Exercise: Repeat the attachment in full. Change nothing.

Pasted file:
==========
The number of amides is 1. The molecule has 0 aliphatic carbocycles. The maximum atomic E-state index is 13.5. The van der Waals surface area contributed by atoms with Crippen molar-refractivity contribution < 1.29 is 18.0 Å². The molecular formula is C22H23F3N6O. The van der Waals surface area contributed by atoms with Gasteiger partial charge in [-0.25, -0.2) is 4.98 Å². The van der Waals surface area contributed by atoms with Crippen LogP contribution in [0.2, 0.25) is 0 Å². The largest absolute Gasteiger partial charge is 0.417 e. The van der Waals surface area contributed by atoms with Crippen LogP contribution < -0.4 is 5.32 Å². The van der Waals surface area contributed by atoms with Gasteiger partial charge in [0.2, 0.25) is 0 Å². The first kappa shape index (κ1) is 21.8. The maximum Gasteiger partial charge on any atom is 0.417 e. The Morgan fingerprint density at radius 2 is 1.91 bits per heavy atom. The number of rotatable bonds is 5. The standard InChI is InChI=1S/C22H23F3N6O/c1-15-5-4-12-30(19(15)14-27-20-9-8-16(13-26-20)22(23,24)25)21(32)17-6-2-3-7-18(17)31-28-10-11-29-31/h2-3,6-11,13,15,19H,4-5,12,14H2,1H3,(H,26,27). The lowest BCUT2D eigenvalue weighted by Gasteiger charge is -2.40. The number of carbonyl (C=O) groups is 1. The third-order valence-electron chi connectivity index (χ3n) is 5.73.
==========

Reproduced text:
The number of amides is 1. The molecule has 0 aliphatic carbocycles. The maximum atomic E-state index is 13.5. The van der Waals surface area contributed by atoms with Crippen molar-refractivity contribution < 1.29 is 18.0 Å². The molecular formula is C22H23F3N6O. The van der Waals surface area contributed by atoms with Gasteiger partial charge in [-0.25, -0.2) is 4.98 Å². The van der Waals surface area contributed by atoms with Crippen LogP contribution in [0.2, 0.25) is 0 Å². The largest absolute Gasteiger partial charge is 0.417 e. The van der Waals surface area contributed by atoms with Crippen LogP contribution < -0.4 is 5.32 Å². The van der Waals surface area contributed by atoms with Gasteiger partial charge in [0.2, 0.25) is 0 Å². The first kappa shape index (κ1) is 21.8. The maximum Gasteiger partial charge on any atom is 0.417 e. The Morgan fingerprint density at radius 2 is 1.91 bits per heavy atom. The number of rotatable bonds is 5. The standard InChI is InChI=1S/C22H23F3N6O/c1-15-5-4-12-30(19(15)14-27-20-9-8-16(13-26-20)22(23,24)25)21(32)17-6-2-3-7-18(17)31-28-10-11-29-31/h2-3,6-11,13,15,19H,4-5,12,14H2,1H3,(H,26,27). The lowest BCUT2D eigenvalue weighted by Gasteiger charge is -2.40. The number of carbonyl (C=O) groups is 1. The third-order valence-electron chi connectivity index (χ3n) is 5.73.